Enjoy this article by my friend Stephanie LeGrand from Curious Dandelion (read more about both Steph and Curious Dandelion at the end of the post!) Now - go plan a Mother-Daughter trip of your own!
We all grow up thinking we know our moms…. But do we really? Like REALLY?
A few years ago, I took my first trip with my mom and it exceeded all my expectations. I was a few years short of my fortieth birthday and, while she’ll tell you she was 29, my mom was rounding the corner to seventy when we took an eight-day Viking river cruise on the Danube.
It was on this trip that I TRULY got to know and connect with my mom in ways that I couldn’t imagine before.
She told stories about her childhood and her life before kids that I’d never heard. She shared details about her struggles and joys in marriage, parenting, and her career that gave me a new perspective on my own life.
And for the first time, I got to see how truly intelligent, courageous and fundamentally interesting my mom was in her own right.
(Am I the only one who, even as a grown up, sometimes still thinks my parents’ lives and identity revolve around me?… just a bit?)
Why should mother-daughter trips be on your bucket list?
- You’ll learn things you NEVER KNEW about your mom.
Traveling with your mom gets you out of whatever relational rut you’ve been operating in since literally the day you were born.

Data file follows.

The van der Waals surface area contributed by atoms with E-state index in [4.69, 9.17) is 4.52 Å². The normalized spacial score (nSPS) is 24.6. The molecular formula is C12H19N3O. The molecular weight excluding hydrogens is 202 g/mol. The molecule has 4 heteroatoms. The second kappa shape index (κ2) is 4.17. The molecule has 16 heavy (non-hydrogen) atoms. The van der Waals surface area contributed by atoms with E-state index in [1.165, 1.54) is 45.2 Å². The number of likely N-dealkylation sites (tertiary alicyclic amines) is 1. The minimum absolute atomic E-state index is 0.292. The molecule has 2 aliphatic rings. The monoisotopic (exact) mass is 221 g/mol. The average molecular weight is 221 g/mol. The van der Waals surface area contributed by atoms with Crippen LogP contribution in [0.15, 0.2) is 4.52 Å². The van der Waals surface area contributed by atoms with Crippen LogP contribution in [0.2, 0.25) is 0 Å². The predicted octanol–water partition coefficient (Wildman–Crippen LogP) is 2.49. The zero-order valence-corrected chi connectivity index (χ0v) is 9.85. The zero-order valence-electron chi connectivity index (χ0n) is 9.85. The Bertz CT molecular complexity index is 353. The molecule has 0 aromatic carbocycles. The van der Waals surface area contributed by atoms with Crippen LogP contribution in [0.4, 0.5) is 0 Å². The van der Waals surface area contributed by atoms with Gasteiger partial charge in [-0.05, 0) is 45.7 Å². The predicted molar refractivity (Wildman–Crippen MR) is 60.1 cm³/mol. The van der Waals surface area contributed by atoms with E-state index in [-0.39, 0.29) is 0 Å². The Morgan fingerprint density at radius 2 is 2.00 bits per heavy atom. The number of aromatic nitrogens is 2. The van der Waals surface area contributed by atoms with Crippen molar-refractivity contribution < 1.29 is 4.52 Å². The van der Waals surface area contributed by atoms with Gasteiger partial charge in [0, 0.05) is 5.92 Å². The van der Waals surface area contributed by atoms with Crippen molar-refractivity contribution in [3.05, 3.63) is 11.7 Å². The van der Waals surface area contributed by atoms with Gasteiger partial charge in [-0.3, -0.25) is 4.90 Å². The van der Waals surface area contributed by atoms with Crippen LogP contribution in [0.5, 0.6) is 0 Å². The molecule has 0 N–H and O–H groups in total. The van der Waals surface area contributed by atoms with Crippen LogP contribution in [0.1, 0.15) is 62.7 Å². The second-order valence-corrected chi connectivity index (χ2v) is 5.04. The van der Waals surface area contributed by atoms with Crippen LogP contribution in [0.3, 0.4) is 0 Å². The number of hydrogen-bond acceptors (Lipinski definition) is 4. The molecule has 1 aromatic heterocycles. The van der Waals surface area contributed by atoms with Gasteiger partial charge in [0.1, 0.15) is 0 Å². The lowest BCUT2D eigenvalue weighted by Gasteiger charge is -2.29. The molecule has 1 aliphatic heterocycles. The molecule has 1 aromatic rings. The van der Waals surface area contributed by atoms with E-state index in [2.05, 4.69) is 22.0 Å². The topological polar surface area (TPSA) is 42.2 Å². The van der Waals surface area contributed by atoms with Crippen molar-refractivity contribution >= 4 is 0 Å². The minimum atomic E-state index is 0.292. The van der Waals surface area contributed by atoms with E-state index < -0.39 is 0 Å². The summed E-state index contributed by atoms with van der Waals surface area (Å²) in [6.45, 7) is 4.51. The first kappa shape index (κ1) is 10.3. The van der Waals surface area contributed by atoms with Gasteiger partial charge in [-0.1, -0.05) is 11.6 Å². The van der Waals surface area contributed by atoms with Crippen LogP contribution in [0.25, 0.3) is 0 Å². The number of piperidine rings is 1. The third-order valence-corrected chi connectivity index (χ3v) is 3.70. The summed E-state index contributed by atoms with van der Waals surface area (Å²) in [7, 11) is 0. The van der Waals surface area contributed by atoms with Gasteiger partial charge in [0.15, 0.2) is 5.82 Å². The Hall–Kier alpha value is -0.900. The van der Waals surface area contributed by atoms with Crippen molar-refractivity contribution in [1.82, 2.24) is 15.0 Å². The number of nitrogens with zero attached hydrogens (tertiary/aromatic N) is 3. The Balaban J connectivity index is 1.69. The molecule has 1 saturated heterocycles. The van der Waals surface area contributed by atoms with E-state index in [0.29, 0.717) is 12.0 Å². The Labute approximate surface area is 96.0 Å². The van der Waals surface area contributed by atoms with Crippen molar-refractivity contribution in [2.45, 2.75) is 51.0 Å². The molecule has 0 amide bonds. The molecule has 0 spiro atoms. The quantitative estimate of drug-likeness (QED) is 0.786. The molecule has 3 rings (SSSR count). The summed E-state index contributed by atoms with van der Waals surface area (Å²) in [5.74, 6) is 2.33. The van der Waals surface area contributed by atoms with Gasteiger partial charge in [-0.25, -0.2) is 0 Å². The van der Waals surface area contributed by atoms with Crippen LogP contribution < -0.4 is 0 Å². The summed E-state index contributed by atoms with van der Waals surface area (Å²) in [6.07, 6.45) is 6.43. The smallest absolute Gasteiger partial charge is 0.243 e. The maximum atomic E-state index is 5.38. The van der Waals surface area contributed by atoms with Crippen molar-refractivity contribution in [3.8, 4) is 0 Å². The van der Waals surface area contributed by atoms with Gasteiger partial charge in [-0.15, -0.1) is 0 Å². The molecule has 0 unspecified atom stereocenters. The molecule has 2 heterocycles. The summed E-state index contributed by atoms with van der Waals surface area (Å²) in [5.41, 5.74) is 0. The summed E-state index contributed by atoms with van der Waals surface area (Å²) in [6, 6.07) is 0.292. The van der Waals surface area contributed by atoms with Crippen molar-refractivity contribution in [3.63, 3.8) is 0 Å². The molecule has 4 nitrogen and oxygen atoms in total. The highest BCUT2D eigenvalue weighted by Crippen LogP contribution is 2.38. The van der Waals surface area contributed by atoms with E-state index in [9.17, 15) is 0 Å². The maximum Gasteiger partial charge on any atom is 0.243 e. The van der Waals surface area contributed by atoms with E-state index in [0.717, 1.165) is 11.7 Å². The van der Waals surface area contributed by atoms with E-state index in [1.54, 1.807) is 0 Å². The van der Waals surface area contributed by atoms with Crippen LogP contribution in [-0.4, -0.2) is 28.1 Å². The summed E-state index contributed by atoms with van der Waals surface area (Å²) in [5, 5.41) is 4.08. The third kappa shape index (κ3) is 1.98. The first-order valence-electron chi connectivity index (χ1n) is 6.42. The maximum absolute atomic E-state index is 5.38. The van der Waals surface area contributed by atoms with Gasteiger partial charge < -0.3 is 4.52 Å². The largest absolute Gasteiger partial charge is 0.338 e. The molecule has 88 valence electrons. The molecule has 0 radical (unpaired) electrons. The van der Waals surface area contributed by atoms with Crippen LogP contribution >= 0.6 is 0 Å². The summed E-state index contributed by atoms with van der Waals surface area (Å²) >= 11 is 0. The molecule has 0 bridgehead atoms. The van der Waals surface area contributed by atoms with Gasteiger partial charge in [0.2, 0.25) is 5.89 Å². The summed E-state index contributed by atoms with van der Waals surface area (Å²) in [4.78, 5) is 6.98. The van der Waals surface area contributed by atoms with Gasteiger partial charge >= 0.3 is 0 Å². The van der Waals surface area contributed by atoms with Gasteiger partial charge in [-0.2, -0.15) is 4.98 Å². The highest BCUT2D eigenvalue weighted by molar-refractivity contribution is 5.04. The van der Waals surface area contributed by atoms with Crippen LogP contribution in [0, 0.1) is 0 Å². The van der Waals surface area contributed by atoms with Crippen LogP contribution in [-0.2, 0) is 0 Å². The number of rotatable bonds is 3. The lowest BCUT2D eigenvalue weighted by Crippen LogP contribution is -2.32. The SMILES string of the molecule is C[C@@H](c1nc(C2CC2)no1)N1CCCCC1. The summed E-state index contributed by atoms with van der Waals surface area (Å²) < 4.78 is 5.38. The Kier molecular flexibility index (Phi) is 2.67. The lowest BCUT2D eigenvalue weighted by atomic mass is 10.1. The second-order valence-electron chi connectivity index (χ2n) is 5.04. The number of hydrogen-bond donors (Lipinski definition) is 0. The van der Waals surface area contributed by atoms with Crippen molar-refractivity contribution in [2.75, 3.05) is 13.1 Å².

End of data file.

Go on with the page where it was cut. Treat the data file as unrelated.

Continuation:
Your teen years are long past - you know, when you wouldn’t be caught dead with your mom. Most of your conversations with her were spent arguing about a body piercing or the appropriateness of a midriff-baring shirt.
But now, you’re more like peers, albeit with varying decades of life experiences.
And because you’re sharing a totally new experience together, with people you probably won’t see again, it gives you a license to be more authentic and spontaneous in what you share.
For example, while my mom and I were traveling in Budapest, she told me she was engaged to someone else before she met my dad. What? I had to pick my jaw up off the floor.
And I was filled with pride hearing her stories about traveling through Europe in the 1960s BY HERSELF as an eighteen-year-old. (Hello, fearless female!)
One of my favorite parts of our trip happened every evening at dinner onboard the ship. I listened to my mom share her life story with our tablemates. It gave me the chance to see her for the first time through a stranger’s eyes. I had a newfound appreciation of where she’d come from, who she is now, and the things that bring her joy.
- Your mom isn’t getting any younger. (And, frankly, neither are you.)
Lucille Ball once said, “I'd rather regret the things I've done than regret the things I haven't done.”
As much as we all want to believe that our parents - and we - will always be around, that just isn’t how life works. And I knew I would regret not taking a trip with my mother (and I just LOVE the wisdom of Lucille Ball!).
Better to travel together as peers and NOT as a caregiver or under the cloud of some terminal diagnosis. Bump a mother-daughter trip to the top of your bucket list and prioritize planning as your next big travel adventure.
- It is way more affordable than you think and the memories are priceless.
Now you might be worried that this kind of trip-of-a-lifetime is going to break the bank.
For sure, mother-daughter adventures aren’t “budget travel.” But they don’t need to break the bank either. You can take a comfortable trip and include a bit of luxury with careful planning.